August 21

Biblical History Center

My husband and I visited the Biblical History Center in LaGrange, Georgia. My favorite part of the tour was the walk through the Archaeological Replica Garden where full-scale reconstructions of structures relevant to daily life in Biblical times bring history to life. I recommend making reservations for the tour because the knowledgeable guide explains the culture and customs of Biblical times. The tour includes a visit to the Biblical Life Artifacts Gallery where 250 artifacts from the National Treasures of Israel are on display. Click here to visit their site. At the end of our tour, we enjoyed a Biblical meal. There are special events throughout the year. Roman Army Day is on October 23rd. What an interesting day trip for a small group or your family!

August 19

A Butterfly’s Proboscis

I caught more pollinators busy at work! (See previous post for information about pollinators.) Do you know how butterflies drink the sweet nectar in a flower? They have a proboscis. To explain how the tube-like proboscis works with my student scientists, I use a party blower. When not in use, the proboscis is rolled up out of the way.

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August 18

Let’s Study Pollinators!

Pollinators, such as bees, butterflies, and hummingbirds, are essential for life on earth. I captured these pollinators at work in my garden. Do you see the pollen on the bee’s legs? Watch the new video below for more information.


Participate in the Georgia Great Pollinator Census with your family. Click here for information.

It wouldn’t be summer without hummingbirds! Two hummingbirds frequent the flowers on my deck daily. I’ve tried to take photos, but they move quickly! I learned so much about these amazing birds from the video below.

Biomimicry is a practice that learns from and mimics the strategies found in nature to solve human design challenges. Click here to learn more about the Center for Biologically Inspired Design at Georgia Tech. How are we learning from hummingbirds?

Did you know that hummingbirds in North America migrate to Mexico and Central America? They will begin their journey south around the end of August.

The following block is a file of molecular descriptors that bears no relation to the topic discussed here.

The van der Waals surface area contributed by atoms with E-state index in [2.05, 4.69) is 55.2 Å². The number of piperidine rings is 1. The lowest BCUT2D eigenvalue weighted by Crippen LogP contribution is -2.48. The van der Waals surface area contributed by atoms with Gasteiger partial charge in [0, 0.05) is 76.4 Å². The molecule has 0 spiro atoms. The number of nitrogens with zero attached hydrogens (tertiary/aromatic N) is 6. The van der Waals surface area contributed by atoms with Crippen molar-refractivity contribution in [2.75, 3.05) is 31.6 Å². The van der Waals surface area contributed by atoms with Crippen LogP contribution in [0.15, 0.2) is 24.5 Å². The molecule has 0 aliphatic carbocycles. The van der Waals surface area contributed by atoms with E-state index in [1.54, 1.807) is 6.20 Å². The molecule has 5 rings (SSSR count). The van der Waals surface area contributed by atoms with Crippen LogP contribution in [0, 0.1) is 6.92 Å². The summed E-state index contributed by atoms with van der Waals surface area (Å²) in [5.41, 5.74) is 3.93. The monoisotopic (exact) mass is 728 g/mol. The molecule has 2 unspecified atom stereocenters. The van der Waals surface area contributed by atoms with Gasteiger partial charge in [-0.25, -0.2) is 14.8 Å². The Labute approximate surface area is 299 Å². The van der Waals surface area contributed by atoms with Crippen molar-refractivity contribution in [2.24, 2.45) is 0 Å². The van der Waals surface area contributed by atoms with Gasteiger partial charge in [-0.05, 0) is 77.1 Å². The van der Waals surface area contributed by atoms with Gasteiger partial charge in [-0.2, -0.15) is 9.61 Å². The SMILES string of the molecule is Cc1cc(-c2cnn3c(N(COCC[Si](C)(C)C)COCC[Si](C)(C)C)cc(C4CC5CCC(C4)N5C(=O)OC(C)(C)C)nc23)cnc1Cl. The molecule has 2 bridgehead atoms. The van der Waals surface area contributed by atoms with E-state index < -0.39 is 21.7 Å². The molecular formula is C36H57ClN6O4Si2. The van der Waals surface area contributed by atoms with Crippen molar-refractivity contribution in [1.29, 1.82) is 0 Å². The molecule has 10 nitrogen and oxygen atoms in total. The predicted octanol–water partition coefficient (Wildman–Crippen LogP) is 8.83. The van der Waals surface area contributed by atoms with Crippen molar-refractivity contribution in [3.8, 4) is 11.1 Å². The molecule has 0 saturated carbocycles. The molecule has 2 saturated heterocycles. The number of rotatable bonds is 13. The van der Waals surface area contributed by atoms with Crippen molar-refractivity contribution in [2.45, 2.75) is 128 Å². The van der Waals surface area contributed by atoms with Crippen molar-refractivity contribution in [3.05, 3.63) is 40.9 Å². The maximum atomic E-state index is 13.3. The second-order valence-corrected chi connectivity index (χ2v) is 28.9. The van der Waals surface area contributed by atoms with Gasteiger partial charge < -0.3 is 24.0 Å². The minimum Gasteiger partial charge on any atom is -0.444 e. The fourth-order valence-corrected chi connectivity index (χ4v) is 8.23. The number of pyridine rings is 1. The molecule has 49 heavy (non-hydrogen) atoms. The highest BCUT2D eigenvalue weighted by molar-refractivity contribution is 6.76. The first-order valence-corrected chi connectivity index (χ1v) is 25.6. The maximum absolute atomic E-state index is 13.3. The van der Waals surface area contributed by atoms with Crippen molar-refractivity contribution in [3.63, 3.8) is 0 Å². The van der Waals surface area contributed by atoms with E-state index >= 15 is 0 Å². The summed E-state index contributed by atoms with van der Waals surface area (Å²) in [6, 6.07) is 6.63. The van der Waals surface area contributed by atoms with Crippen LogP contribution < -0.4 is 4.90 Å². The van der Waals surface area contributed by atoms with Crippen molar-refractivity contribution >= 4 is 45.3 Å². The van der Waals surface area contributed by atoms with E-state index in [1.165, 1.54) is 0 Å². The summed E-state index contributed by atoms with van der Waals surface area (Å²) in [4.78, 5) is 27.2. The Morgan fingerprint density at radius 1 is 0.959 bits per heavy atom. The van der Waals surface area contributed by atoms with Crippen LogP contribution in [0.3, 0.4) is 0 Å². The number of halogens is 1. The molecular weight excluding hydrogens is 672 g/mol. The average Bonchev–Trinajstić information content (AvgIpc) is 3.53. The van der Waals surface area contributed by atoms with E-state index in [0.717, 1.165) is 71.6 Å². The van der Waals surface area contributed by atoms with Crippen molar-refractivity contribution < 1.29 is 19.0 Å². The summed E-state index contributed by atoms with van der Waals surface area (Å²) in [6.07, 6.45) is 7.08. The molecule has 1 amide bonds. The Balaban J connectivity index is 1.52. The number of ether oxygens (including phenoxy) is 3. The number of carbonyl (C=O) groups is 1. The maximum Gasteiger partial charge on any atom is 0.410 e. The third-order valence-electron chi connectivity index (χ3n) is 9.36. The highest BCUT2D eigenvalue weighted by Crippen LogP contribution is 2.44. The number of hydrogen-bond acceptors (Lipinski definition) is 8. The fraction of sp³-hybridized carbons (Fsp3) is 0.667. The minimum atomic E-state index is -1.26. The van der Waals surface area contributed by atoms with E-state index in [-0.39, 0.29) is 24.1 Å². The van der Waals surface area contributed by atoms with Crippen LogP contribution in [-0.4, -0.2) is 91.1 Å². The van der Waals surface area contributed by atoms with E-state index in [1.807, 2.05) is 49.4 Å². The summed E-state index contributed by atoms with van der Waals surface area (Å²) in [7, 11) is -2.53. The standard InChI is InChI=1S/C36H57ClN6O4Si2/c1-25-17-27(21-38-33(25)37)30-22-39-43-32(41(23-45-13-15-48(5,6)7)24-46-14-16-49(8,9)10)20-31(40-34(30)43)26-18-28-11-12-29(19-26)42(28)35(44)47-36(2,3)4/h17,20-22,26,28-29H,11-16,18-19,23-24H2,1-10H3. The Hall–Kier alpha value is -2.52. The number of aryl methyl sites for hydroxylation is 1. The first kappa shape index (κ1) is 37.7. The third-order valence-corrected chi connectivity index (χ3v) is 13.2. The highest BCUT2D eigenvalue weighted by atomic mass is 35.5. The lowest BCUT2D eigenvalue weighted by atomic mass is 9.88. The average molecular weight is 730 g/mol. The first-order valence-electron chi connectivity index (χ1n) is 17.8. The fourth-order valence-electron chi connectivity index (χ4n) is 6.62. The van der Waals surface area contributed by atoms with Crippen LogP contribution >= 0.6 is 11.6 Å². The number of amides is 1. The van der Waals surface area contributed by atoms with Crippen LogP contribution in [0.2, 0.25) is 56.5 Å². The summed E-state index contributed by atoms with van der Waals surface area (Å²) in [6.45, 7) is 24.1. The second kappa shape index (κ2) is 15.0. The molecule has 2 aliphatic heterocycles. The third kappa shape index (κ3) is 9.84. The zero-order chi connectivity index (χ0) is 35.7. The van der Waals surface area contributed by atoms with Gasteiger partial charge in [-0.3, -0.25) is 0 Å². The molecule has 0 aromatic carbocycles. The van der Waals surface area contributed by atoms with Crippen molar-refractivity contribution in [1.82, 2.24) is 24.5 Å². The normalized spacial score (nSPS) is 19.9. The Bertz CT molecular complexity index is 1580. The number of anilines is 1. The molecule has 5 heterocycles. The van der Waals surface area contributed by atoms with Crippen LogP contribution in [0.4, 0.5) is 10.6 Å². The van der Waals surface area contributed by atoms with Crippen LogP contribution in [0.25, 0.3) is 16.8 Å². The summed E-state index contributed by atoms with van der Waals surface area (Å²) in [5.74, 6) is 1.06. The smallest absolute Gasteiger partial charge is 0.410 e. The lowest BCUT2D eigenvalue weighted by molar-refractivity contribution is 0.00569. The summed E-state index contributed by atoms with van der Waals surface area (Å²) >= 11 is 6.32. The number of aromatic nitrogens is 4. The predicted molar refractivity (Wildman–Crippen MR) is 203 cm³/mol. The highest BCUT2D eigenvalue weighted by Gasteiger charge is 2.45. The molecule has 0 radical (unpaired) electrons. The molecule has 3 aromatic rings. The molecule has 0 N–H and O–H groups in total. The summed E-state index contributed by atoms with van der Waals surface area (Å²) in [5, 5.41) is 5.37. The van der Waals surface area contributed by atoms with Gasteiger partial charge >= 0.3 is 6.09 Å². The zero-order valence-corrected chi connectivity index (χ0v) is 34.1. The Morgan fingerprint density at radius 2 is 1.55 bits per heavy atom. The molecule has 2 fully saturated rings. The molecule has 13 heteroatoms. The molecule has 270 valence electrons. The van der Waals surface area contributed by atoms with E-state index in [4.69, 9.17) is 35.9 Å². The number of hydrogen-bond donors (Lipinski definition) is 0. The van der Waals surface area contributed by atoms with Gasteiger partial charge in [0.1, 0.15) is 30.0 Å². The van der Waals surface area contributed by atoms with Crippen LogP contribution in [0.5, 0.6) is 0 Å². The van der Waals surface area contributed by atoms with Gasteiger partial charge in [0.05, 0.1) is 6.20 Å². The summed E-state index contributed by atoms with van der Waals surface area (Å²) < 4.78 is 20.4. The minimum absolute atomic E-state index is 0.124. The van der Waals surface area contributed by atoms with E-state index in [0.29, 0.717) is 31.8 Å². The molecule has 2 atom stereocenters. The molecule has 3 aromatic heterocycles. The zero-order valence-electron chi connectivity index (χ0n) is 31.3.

August 10

Skinks

If you live in Atlanta, you have seen a five-lined skink. They are easily identified by their blue tails. Juvenile skinks have especially bright blue tails and one visited me today. These lizards are harmless. They are often found near deciduous forests and prefer moist areas. Skinks are excellent climbers and move quickly to escape danger. Like other lizards, their tail can break off if seized by a predator, but will regenerate in time. Skinks are most active on warm sunny days and prey on insects. They are often mistaken for snakes because of their short legs.

See the source image

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August 10

New Frogs

For years I posted photos of my White’s tree frogs on my blog. I left my frogs in the care of the new lab teacher, but I have discovered tree frogs that live around my deck at home. These common gray amphibians are found in a variety of woodland habitats. They generally spend the day hiding in secluded areas and emerge at night to feed on insects and small invertebrates. Be cautious handling these frogs because they secrete a toxic substance that can irritate your skin.

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August 8

What Do You Think?

I sure am missing my young scientists! I thought of them as I worked in my garden and found this leaf. I wondered why this large deciduous leaf had already changed color in early August. I noticed it was folded and when I opened it, I discovered that the part under the fold was still green. Why do you think it remained green? Why do leaves change color? What will happen if I leave the leaf open?

August 8

Cottonwood Tree

My husband and I drove through Wisconsin this summer, and we found the variety of trees differed from the trees native to Atlanta. I especially enjoyed learning about the cottonwood tree. This massive shade tree grows along rivers and lakes. They belong to the poplar family and are among the fastest growing trees in America. They are easily recognized by their wide trunks. The name “cottonwood” comes from the fluffy white material that surrounds the seeds each spring.

May 29

Good-Bye Science Lab

When I was chosen to be the science coordinator seven years ago and tasked with creating a science lab, I began with an empty room. Creating an inviting, engaging, learning environment has been such a labor of love.

Moving In

As I looked around the room one last time before I closed the door and took the first step in my new chapter, I thought of the classic story, Good Night Moon, in which the character says good night to all the items in his bedroom before going to sleep. I laughed at myself, as I said good-night to all my favorite spaces and materials in the lab, and thought of all the young scientists who have shared this room with me. I already miss them!



May 27

One More Worm Lab

My favorite labs are those that teach my young scientists about the natural world around them. I believe that as they understand how all living and nonliving things are interconnected, they will develop a desire to care for creation. Kindergarten, first, and Prefirst scientists learned about the habitat, lifecycle, and bodyparts of worms, as well as their role in the ecosystem.

We read Wonderful Worms together.

Wonderful Worms by Linda Glaser

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